Warfare in Chinese History

By Hans J. Van Der Ven | Go to book overview

INTRODUCTION*

In a collection of papers in Chinese warfare published already more than twenty-five years ago, John Fairbank noted that 'among China's contribution to today's world is a distinctive military record that has been too little studied'.1 Despite some noticeable exceptions, the study of the Chinese military has remained a stepchild in a field in which the history of thought, culture, economic and social developments, and rebellion and revolution has dominated.2 One aim of this collection of articles, resulting from a conference on China's military history held at Cambridge University in December 1997, is simple, namely to add to our knowledge of Chinese warfare.

____________________
1
John Fairbank, 'Introduction', in Frank Kierman and John Fairbank, eds., China's ways in warfare (Cambridge, MA: Harvard University Press, 1974), 1.
2
To mention only a few, Mark Lewis, Sanctioned violence in early China (Albany: State University of New York Press, 1990); Hsiao Ch'i-ch'ing, The military establishment of the Yuan dynasty (Harvard, MA: Harvard University Press, 1978); Philip Kuhn, Rebellion and its enemies in late imperial China (Cambridge, MA: Harvard University Press, 1970); Joseph Needham and Robin Yates, 'Military technology' in Needham, eds, Science and civilization in China (Cambridge: Cambridge University Press, 1994), vol. 5:6. Other volumes in this series, including the sections on geography in vol. 3 and engineering in vol. 4:3 also contain important information on military affairs; Ray Huang, A year of no significance (New Haven: Yale University Press, 1981); Iain Johnston, Cultural realism: strategic culture and grand strategy in Chinese history (Princeton: Princeton University Press, 1995); John Langlois, China under Mongol rule (Princeton: Princeton University Press, 1981); Jonathan Lipman and Stevan Harrell, eds., Violence in China (Albany: State University of New York Press, 1990); Morris Rossabi, Khubilai Khan: his life and times (Berkeley: University of California Press, 1988); Frederic Wakeman, The Great Enterprise: the Manchu reconstruction of imperial order in seventeenth century China (California: University of California Press, 1985); Arthur Waldron, The Great Wall of China (Cambridge: Cambridge University Press, 1990) and From war to nationalism: China's turning point, 1924–5 (Cambridge: Cambridge University Press, 1995); and Karl Wittfogel: History of Chinese society: the Liao (907–1125) (Philadelphia: American Philosophical Society, 1949). Many translations of military writings exist, especially the Sunzi's The art of war. Convenient is The seven military classics of China, translated by Ralph Sawyer (Boulder: Westview Press, 1993). Modern Asian Studies vol. 30:4 (1996) is a special issue of this journal dedicated to war in modern China.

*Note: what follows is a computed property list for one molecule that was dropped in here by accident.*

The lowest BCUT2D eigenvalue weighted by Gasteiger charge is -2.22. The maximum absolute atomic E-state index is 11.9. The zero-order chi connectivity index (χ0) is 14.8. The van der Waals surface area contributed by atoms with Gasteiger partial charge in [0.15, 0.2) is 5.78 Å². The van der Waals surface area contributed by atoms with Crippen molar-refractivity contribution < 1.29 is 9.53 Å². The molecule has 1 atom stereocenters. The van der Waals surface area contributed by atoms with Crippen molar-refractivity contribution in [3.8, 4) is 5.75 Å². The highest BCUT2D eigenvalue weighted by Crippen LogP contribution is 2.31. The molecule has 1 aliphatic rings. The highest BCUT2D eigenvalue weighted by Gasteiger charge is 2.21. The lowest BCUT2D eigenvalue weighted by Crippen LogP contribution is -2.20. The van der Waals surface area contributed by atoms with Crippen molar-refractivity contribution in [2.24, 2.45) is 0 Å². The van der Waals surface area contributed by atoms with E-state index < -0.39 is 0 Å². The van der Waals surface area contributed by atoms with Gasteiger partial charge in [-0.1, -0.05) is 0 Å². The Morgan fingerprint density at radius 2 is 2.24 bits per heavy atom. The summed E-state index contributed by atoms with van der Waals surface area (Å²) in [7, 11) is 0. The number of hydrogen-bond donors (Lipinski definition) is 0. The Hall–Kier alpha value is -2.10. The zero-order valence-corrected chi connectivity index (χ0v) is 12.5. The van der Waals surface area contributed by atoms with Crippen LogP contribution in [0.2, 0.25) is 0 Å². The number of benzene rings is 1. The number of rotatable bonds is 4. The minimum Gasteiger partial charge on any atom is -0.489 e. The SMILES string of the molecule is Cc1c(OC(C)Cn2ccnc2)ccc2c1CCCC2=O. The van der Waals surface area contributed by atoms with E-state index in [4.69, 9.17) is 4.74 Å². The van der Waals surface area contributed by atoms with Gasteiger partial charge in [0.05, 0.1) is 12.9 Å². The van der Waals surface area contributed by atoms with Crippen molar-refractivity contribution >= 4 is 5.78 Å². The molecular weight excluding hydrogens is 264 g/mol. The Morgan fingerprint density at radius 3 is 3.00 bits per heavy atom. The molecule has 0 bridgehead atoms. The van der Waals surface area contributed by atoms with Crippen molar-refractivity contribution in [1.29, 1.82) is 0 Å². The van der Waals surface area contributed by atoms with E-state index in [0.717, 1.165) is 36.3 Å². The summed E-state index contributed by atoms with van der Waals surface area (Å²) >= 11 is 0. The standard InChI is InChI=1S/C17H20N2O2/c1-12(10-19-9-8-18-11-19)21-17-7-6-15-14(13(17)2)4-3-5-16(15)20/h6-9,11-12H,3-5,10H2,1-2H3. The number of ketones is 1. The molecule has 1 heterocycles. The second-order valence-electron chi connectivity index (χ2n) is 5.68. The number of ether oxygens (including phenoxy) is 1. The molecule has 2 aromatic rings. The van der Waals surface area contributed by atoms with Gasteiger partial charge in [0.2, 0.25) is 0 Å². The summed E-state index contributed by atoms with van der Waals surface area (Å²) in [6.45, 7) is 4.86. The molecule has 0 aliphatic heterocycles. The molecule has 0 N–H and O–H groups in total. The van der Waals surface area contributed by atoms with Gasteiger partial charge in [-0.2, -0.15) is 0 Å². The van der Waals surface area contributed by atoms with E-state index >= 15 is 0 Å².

*
I am grateful for comments by Christopher Bayly and Mark Lewis, both of Cambridge University, as well as Denis Twitchett, emeritus professor of Chinese history of Princeton University, and Robin Yates of McGill University.

-1-

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